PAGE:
Julia and Will Taft at the wedding of their daughter, Julie, to Christof Putzel.
Photo courtesy of Taft Family.
From the Preface:
Her husband, Will, said it best in saying good-bye.
“One picture: Julia is leaving for work in the morning. Hanging about her is a pocketbook that is never completely closed, a Kenyan bag crammed full of e-mails and papers, and a briefcase. In her hand, she often has a coffee cake, or some sweet thing to share with her office. Thus burdened, she somehow manages to get the front door open, turns around to give me a kiss and saying, ‘I’m off to save the world!’ is gone.
“‘I’m off to save the world.’ She says it with a smile, and her tone is light-hearted. But Julia means it, too. She is happy. It’s her life’s work.”
Julia and Will had been married for 33 years. During that time, Julia Vadala Taft became one of the country’s top humanitarian relief experts, a friend and ally of the world’s most impoverished people. Starting in 1975, when she directed the Indochina refugee task force, Julia essentially invented the way the United States government responds to natural and man-made disasters around the world, demanding basic rights for those whose lives are turned upside down by civil war, famine, religious persecution, earthquakes, floods and insect infestations.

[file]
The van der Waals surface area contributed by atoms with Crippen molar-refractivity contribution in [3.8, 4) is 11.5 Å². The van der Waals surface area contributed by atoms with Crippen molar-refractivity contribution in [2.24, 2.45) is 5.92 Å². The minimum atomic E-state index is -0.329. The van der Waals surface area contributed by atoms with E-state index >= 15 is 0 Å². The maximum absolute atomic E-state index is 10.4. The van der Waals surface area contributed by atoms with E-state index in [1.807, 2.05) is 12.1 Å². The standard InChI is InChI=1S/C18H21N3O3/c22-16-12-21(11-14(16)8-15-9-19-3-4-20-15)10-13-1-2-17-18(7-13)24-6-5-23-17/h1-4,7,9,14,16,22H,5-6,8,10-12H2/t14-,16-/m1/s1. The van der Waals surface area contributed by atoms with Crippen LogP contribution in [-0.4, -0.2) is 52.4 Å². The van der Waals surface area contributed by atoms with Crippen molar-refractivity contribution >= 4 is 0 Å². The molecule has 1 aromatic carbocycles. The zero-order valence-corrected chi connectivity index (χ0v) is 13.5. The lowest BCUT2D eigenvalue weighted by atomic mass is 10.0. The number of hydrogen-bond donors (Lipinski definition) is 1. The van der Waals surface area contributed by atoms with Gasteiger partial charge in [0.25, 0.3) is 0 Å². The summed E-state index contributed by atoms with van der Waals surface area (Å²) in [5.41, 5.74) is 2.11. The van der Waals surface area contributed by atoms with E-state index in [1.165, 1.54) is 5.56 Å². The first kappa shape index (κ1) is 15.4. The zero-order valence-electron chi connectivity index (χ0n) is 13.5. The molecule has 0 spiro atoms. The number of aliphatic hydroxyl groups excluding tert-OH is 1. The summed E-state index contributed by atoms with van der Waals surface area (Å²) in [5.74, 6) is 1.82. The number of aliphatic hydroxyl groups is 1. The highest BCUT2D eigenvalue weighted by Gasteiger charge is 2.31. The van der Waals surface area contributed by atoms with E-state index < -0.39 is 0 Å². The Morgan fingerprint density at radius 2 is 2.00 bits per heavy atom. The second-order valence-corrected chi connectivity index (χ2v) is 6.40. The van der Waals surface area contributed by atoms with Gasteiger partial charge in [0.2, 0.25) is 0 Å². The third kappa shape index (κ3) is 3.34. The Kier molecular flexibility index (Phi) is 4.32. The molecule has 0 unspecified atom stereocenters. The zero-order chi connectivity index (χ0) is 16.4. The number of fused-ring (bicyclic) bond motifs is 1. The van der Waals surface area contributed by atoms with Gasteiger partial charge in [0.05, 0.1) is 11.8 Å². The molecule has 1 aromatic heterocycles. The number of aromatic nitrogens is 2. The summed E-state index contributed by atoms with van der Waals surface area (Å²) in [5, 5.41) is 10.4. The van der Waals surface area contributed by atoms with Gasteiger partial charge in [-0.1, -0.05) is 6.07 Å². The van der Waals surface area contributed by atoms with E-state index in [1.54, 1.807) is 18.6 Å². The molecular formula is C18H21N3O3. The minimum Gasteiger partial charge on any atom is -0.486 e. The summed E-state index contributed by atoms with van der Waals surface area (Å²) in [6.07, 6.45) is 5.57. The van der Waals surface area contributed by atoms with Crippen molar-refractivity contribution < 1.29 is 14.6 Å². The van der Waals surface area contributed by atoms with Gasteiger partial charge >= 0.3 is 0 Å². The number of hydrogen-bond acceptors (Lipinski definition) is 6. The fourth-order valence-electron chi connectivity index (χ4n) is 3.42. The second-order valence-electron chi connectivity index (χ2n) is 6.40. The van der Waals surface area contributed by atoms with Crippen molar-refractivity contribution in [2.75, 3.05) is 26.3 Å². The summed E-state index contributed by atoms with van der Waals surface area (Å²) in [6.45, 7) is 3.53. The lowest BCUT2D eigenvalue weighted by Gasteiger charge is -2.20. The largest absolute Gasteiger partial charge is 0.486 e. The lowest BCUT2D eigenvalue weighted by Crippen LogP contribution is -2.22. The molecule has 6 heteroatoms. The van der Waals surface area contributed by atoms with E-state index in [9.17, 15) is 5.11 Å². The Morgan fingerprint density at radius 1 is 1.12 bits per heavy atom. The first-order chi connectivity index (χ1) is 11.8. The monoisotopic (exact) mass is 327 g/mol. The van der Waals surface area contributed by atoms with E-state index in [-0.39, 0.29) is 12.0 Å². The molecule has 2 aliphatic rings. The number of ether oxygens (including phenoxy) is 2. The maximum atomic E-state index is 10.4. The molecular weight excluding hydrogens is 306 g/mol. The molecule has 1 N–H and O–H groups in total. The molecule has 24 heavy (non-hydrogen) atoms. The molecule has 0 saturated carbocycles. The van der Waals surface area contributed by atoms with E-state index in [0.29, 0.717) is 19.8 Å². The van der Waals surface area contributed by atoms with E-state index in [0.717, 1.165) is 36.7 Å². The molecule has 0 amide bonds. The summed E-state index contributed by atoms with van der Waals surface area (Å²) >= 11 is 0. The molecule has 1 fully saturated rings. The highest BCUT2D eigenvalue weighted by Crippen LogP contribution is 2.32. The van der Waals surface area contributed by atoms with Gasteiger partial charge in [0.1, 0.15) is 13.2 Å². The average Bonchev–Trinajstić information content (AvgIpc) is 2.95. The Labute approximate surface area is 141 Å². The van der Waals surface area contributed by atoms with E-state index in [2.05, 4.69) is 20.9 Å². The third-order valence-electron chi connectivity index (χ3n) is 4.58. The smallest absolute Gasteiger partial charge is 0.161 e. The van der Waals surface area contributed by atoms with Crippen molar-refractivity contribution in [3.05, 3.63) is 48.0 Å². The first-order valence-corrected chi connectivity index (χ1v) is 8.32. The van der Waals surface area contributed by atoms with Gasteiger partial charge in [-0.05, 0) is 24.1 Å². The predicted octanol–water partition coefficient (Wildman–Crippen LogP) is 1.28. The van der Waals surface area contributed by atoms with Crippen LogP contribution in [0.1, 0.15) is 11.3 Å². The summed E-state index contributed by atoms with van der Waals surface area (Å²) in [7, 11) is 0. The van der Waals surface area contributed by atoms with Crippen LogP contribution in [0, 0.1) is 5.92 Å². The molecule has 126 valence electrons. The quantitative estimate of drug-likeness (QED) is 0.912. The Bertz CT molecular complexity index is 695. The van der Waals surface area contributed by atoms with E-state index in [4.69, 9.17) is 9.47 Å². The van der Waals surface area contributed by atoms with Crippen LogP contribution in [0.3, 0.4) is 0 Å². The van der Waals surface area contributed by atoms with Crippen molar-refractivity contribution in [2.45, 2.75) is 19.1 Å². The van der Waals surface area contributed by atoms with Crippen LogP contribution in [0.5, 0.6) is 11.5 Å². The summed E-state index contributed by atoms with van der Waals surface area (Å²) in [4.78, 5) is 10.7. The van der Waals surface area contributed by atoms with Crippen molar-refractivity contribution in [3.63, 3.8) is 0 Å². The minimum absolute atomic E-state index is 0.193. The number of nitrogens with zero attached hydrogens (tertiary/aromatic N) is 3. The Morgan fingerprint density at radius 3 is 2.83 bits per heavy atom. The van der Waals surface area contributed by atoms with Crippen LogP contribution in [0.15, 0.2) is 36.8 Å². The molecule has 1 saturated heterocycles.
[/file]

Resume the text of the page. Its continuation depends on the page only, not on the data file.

Julia, whose career spanned the administrations of six presidents, died of colon cancer on March 15, 2008. She left a legacy of strategic vision and decisive leadership that will be celebrated for generations to come. “Julia was an image of American openness and generosity,” said former Secretary of State Colin L. Powell, a friend and colleague for more than three decades. “Her professional life was committed to people trying to get by on a dollar a day, those who are hungry, without clean water, without medicine, without homes.”
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